The Songwriters Association of Canada is pushing forward with a proposal to charge Canadian Internet and wireless users $5 per month to compensate for losses due to file sharing.
“We propose an amendment to the Copyright Act which would establish a new right: The Right to Equitable Remuneration for Music File Sharing,” the organization wrote in a press release. The Songwriters Association is a lobbying and educational organization based in Toronto.
The organization says it is proposing a $5 fee that would “remove the stigma of illegality from file sharing.”
“In addition, it would represent excellent value to the consumer, since this fee would grant access to the majority of the world’s repertoire of music,” the organization said.
The proposal comes at a time when many critics of the music industry have suggested touring and merchandising revenue can replace lost income from deteriorating CD sales.
“I wholeheartedly believe that this model for file sharing should be embraced in all countries,” said former Guess Who guitarist and BTO frontman Randy Bachman in a statement posted on the CAB site. “I fully support this proposal and if I can help to get it accepted and made legal, please let me know.”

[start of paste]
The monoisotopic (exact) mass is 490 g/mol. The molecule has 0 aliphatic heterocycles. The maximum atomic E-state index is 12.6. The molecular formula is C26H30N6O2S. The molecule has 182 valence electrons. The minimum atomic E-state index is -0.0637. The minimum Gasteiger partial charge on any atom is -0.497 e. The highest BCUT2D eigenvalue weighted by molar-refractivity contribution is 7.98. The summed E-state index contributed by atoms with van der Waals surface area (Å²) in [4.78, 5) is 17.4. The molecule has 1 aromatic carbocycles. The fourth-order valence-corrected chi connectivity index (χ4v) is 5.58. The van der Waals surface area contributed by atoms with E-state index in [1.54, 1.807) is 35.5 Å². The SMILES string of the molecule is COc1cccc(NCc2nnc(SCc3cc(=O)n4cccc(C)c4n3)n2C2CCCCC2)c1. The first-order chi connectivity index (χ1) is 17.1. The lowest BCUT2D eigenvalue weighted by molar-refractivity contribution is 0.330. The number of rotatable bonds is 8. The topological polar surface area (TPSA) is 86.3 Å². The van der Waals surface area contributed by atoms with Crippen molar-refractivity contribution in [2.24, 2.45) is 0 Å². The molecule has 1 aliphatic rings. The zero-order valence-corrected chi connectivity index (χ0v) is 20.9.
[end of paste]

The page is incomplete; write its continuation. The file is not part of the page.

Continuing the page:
However, songwriting and publishing associations have been critical of this position, pointing out that many of those they represent only write music and do not perform live.
Based on the SAC’s proposal, and a Yankee Group study that predicted 7 million residential Internet users at the start of 2007, approximately $420 million in annual revenue would be generated through the fee.
“This would present a major financial improvement for the music industry,” the SAC wrote. “Since the license fee would be paid by all internet and wireless accounts, the amount of income generated annually could adequately compensate the industry for years of declining sales and lost revenues, and would dramatically enhance current legal digital music income.”